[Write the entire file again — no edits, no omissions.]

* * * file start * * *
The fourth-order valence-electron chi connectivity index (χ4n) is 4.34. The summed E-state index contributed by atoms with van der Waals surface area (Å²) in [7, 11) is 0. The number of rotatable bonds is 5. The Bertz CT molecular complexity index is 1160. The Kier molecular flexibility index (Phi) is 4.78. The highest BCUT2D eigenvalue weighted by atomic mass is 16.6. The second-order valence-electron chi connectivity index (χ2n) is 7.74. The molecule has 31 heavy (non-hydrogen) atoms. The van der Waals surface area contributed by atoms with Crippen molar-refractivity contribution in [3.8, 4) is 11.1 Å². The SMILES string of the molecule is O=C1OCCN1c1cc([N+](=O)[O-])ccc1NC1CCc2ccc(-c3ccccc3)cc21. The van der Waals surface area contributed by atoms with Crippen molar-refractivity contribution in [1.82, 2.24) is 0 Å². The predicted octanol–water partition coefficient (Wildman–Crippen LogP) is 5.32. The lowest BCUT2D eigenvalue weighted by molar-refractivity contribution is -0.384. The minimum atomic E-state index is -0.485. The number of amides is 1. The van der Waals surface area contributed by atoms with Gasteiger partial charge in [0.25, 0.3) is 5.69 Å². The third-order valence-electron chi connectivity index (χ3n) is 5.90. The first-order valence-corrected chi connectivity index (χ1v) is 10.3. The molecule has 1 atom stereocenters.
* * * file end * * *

The fourth-order valence-electron chi connectivity index (χ4n) is 4.34. The summed E-state index contributed by atoms with van der Waals surface area (Å²) in [7, 11) is 0. The number of rotatable bonds is 5. The Bertz CT molecular complexity index is 1160. The Kier molecular flexibility index (Phi) is 4.78. The highest BCUT2D eigenvalue weighted by atomic mass is 16.6. The second-order valence-electron chi connectivity index (χ2n) is 7.74. The molecule has 31 heavy (non-hydrogen) atoms. The van der Waals surface area contributed by atoms with Crippen molar-refractivity contribution in [3.8, 4) is 11.1 Å². The SMILES string of the molecule is O=C1OCCN1c1cc([N+](=O)[O-])ccc1NC1CCc2ccc(-c3ccccc3)cc21. The van der Waals surface area contributed by atoms with Crippen molar-refractivity contribution in [1.82, 2.24) is 0 Å². The predicted octanol–water partition coefficient (Wildman–Crippen LogP) is 5.32. The lowest BCUT2D eigenvalue weighted by molar-refractivity contribution is -0.384. The minimum atomic E-state index is -0.485. The number of amides is 1. The van der Waals surface area contributed by atoms with Gasteiger partial charge in [0.25, 0.3) is 5.69 Å². The third-order valence-electron chi connectivity index (χ3n) is 5.90. The first-order valence-corrected chi connectivity index (χ1v) is 10.3. The molecule has 1 atom stereocenters.